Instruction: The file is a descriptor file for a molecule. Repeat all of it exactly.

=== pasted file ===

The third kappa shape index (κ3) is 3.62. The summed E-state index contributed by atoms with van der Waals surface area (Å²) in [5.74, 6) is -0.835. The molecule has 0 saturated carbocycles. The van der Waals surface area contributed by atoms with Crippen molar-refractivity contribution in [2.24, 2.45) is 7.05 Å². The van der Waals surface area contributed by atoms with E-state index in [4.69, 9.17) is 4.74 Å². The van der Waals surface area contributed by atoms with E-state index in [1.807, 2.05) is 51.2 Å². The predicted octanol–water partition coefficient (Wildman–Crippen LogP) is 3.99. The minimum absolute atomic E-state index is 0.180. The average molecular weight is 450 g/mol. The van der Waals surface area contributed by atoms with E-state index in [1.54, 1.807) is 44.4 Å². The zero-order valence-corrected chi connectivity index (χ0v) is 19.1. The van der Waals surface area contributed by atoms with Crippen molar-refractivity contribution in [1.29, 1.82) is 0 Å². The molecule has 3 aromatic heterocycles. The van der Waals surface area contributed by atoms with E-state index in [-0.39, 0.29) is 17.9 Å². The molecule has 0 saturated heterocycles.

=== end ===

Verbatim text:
The third kappa shape index (κ3) is 3.62. The summed E-state index contributed by atoms with van der Waals surface area (Å²) in [5.74, 6) is -0.835. The molecule has 0 saturated carbocycles. The van der Waals surface area contributed by atoms with Crippen molar-refractivity contribution in [2.24, 2.45) is 7.05 Å². The van der Waals surface area contributed by atoms with E-state index in [4.69, 9.17) is 4.74 Å². The van der Waals surface area contributed by atoms with E-state index in [1.807, 2.05) is 51.2 Å². The predicted octanol–water partition coefficient (Wildman–Crippen LogP) is 3.99. The minimum absolute atomic E-state index is 0.180. The average molecular weight is 450 g/mol. The van der Waals surface area contributed by atoms with E-state index in [1.54, 1.807) is 44.4 Å². The zero-order valence-corrected chi connectivity index (χ0v) is 19.1. The van der Waals surface area contributed by atoms with Crippen molar-refractivity contribution in [1.29, 1.82) is 0 Å². The molecule has 3 aromatic heterocycles. The van der Waals surface area contributed by atoms with E-state index in [-0.39, 0.29) is 17.9 Å². The molecule has 0 saturated heterocycles.